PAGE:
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ZansForCans 
Here for a while
(4/3/03 10:03 pm)
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The "why-not-more?" Ruined Temple
My players mused out loud a comment last session that I don't think I had thought about carefully enough. It wasn't addressed to me specifically, so I didn't bother responding. Which was good, because I didn't have a good answer ready :)

Basically, if this place has been plaguing the land for nearly 25 years now, how come anything is still standing? Why just destroy the lower levels? Why not raze the whole thing? Historical preservation as an official Verbobonc landmark? That's too much extra work and I'd rather be building my castle in Hommlet?

Any thoughts--beside the obvious 'because then there couldn't be two sequels!'?


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Siobharek 
Still here? Wow.
(4/3/03 11:35 pm)
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Re: The "why-not-more?" Ruined Temple
It would cost too much.

One thing that I as a Dane find fascinating by is the fact that in the States (well some places in the States), large buildings and other structures can be left standing, even when they no longer see use. I've read about old asylums in New Jersey, train stations (!) in Detroit, and old drive-ins just about everywhere. The way I understand it, the former owners aren't obliged to tear them down, or else the penalties for not doing it are not suffienciently harsh to make them do it.

If one of the world's most advanced economies can't be bothered to tear down old buildings, how can you expect it to be the case in a medieval economy?

Apart from that, teh hobgoblins don't bother anyone too much. They have learned to stay away from the areas controlled by Hommlet and in stead prey into the woods.

Siobharek
...it is a tale
Told by an idiot, full of sound and fury,
Signifying nothing.

Trithereon
Here quite a while
(4/4/03 4:26 am)
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Re: The "why-not-more?" Ruined Temple
I think both its remoteness and taint of evil has spared the Temple of Elemental Evil from being torn down and its remains being used to build new structures.

In our own world history some of the Wonders of the Ancient World (which often had fallen into ruin through natural disaster, disuse and/or malice) were torn apart and the stone used to build new towers, fortifications and temples. It was often cheaper and easier to scavenge the bones of an old ruined temple to build a new one then it is to quarry and transport the stone from elsewhere.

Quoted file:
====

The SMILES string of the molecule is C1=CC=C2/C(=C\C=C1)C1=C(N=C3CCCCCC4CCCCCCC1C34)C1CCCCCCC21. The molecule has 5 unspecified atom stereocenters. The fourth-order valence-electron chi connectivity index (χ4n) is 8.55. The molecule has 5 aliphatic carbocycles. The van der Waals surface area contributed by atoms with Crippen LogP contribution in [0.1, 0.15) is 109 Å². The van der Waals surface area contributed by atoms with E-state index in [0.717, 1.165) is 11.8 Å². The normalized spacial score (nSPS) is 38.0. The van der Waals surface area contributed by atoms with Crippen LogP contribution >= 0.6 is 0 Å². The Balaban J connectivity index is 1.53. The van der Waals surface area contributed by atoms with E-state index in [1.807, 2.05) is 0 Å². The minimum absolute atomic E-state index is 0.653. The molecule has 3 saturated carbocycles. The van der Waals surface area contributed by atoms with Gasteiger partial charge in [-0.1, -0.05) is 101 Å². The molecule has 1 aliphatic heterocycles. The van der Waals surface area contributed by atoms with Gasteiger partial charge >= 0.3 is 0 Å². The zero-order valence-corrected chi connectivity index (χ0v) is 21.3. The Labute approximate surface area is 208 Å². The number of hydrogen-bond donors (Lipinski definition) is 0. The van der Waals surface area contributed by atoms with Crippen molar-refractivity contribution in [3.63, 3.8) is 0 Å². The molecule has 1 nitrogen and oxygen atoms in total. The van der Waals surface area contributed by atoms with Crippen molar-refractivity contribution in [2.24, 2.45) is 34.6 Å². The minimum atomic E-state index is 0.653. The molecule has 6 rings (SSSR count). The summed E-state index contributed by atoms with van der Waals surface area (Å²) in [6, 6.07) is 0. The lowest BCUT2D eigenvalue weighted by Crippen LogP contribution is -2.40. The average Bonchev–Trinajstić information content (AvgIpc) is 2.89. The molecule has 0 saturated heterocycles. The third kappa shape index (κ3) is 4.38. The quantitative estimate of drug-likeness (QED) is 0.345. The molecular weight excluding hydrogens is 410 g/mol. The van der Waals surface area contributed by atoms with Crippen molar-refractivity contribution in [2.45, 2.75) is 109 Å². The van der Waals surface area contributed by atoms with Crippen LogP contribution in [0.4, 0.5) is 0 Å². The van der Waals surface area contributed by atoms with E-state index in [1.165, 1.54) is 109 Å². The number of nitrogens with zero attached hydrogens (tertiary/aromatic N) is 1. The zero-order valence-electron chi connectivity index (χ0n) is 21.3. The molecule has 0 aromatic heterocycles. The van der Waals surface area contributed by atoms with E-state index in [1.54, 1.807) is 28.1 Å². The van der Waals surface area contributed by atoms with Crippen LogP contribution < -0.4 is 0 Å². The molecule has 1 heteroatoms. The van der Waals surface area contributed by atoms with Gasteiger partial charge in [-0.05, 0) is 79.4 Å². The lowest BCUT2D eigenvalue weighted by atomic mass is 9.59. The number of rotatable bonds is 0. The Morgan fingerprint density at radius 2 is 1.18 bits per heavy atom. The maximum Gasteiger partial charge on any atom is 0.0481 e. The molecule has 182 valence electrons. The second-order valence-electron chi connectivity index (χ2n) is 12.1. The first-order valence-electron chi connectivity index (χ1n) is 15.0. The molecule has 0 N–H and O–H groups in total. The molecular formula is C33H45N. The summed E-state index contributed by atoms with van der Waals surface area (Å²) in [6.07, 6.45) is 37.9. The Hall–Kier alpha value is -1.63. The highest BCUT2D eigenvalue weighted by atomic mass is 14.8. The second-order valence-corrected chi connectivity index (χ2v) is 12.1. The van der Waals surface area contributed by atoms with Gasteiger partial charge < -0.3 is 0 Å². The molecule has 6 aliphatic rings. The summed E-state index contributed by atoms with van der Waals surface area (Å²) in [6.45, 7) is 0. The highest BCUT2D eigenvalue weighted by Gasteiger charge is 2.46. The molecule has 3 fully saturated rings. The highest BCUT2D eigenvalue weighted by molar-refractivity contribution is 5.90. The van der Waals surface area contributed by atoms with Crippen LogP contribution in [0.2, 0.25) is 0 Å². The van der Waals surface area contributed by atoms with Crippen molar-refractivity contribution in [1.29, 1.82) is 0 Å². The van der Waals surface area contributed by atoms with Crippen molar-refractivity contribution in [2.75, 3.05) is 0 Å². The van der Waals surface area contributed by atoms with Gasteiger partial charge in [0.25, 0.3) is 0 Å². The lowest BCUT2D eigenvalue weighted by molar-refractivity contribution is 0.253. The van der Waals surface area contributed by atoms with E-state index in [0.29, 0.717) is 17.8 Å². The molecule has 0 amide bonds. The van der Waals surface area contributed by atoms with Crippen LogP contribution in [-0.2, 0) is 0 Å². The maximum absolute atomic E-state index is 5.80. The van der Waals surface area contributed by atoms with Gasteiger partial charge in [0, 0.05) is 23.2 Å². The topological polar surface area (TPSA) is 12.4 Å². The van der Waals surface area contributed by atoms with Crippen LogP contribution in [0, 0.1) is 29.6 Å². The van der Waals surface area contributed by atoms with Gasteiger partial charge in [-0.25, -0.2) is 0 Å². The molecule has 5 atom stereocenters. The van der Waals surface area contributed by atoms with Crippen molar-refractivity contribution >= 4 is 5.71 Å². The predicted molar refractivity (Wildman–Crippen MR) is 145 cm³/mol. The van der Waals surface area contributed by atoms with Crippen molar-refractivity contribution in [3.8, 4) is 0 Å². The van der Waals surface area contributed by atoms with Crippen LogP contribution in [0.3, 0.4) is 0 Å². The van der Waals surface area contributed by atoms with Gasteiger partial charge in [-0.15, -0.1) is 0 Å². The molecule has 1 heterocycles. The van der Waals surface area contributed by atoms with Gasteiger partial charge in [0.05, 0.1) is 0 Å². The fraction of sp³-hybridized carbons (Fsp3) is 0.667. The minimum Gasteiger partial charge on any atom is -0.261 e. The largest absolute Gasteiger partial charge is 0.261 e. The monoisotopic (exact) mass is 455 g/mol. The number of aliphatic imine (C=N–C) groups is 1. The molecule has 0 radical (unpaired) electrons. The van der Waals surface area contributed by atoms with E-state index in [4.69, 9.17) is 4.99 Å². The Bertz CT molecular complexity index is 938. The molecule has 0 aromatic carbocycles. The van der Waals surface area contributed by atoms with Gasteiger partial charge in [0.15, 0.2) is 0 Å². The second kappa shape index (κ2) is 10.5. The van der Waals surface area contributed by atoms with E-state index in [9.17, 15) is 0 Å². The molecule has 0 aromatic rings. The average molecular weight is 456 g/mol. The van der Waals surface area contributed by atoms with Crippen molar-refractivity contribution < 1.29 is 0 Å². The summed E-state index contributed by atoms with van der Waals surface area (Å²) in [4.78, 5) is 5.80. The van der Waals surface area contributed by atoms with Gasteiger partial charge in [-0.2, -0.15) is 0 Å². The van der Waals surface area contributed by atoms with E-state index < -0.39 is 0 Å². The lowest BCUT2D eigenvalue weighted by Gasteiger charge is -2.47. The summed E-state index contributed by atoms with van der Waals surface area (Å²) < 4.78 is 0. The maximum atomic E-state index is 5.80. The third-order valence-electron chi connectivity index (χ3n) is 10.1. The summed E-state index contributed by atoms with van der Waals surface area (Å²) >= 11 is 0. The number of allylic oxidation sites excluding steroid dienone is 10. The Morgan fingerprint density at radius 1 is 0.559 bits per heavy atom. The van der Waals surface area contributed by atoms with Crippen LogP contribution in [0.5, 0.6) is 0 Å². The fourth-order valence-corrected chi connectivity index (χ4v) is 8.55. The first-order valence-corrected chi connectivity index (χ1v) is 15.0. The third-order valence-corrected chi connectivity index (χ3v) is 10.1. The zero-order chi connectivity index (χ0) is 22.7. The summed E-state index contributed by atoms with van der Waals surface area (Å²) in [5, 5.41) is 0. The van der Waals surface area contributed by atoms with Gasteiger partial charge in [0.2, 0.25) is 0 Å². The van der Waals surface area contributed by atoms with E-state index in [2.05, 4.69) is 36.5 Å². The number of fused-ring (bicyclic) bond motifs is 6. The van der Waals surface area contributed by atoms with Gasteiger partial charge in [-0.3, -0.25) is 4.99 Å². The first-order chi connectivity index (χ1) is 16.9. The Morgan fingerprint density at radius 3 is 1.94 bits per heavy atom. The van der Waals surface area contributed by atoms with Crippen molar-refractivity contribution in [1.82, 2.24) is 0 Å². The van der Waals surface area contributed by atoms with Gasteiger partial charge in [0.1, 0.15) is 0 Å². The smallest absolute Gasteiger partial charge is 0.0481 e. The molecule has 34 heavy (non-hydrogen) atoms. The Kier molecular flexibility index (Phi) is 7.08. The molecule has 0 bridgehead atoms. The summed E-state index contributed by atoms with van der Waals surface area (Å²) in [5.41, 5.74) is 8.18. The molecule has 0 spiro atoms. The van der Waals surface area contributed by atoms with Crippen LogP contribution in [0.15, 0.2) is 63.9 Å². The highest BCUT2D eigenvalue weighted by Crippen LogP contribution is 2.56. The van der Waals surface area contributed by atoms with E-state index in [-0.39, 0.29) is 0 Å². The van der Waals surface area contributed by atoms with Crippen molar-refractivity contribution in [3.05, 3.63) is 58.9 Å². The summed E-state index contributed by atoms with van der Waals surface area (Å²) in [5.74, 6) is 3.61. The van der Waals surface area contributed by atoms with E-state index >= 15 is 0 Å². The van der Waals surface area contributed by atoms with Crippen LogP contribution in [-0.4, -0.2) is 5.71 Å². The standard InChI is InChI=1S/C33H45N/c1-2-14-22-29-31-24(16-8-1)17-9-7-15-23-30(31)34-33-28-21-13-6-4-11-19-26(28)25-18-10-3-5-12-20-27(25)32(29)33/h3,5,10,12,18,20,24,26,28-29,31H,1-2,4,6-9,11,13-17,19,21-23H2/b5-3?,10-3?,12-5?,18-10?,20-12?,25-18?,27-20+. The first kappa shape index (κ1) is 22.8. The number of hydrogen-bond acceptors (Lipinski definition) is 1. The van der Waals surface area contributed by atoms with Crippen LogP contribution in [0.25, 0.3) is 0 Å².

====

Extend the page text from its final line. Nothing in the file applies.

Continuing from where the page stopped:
However, the Temple of Elemental Evil has two distinct advantages when it comes to not being scavenged both in its remoteness and its history of evil. Its remoteness means that any stone would have to be transported long distances to be put to use. Then there's the taint of evil factor. In the D&D world divine magic is everywhere and potent. The blasphemous stone from a temple of evil might be seen as cursed and unfit for use in building a house, or goodly temple or even a fortification - not without the blessing of each and every stone ... and even then some may feel uncomfortable sleeping beneath the stone which has seen such unspeakable acts of evil.

In addition, it's dangerous business to tear down contemporary buildings with modern equipment so just imagine the danger involved in pulling down those enourmous buttressed walls of the Temple of Elemental Evil!

I assume that Hommlet has its own local quarry to supply its need of stone thus making the Temple of Elemental Evil not worth the effort and danger to tear it down.

Andorax
Still here? Wow.
(4/4/03 7:16 am)
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Re: The "why-not-more?" Ruined Temple
I've an even easier way to answer your question.

ZansForCans, when was the last time your PCs, having taken out the bad guy in his fortress of evil, actually destroyed the fortress? Have they ever?